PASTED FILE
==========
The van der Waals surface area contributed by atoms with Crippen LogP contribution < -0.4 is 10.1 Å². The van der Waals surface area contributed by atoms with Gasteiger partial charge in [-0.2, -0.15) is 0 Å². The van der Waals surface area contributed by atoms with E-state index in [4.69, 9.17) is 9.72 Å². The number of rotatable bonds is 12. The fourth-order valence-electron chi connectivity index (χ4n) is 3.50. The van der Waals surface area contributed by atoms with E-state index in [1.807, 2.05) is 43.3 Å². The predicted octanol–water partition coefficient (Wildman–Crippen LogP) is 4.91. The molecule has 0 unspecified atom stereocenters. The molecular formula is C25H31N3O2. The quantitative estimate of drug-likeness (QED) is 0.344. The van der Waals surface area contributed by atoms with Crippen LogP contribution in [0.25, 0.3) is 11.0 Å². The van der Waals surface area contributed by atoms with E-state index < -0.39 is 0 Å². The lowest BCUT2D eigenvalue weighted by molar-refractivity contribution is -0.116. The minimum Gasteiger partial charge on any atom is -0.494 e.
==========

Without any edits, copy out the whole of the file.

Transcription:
The van der Waals surface area contributed by atoms with Crippen LogP contribution < -0.4 is 10.1 Å². The van der Waals surface area contributed by atoms with Gasteiger partial charge in [-0.2, -0.15) is 0 Å². The van der Waals surface area contributed by atoms with E-state index in [4.69, 9.17) is 9.72 Å². The number of rotatable bonds is 12. The fourth-order valence-electron chi connectivity index (χ4n) is 3.50. The van der Waals surface area contributed by atoms with E-state index in [1.807, 2.05) is 43.3 Å². The predicted octanol–water partition coefficient (Wildman–Crippen LogP) is 4.91. The molecule has 0 unspecified atom stereocenters. The molecular formula is C25H31N3O2. The quantitative estimate of drug-likeness (QED) is 0.344. The van der Waals surface area contributed by atoms with Crippen LogP contribution in [0.25, 0.3) is 11.0 Å². The van der Waals surface area contributed by atoms with E-state index < -0.39 is 0 Å². The lowest BCUT2D eigenvalue weighted by molar-refractivity contribution is -0.116. The minimum Gasteiger partial charge on any atom is -0.494 e.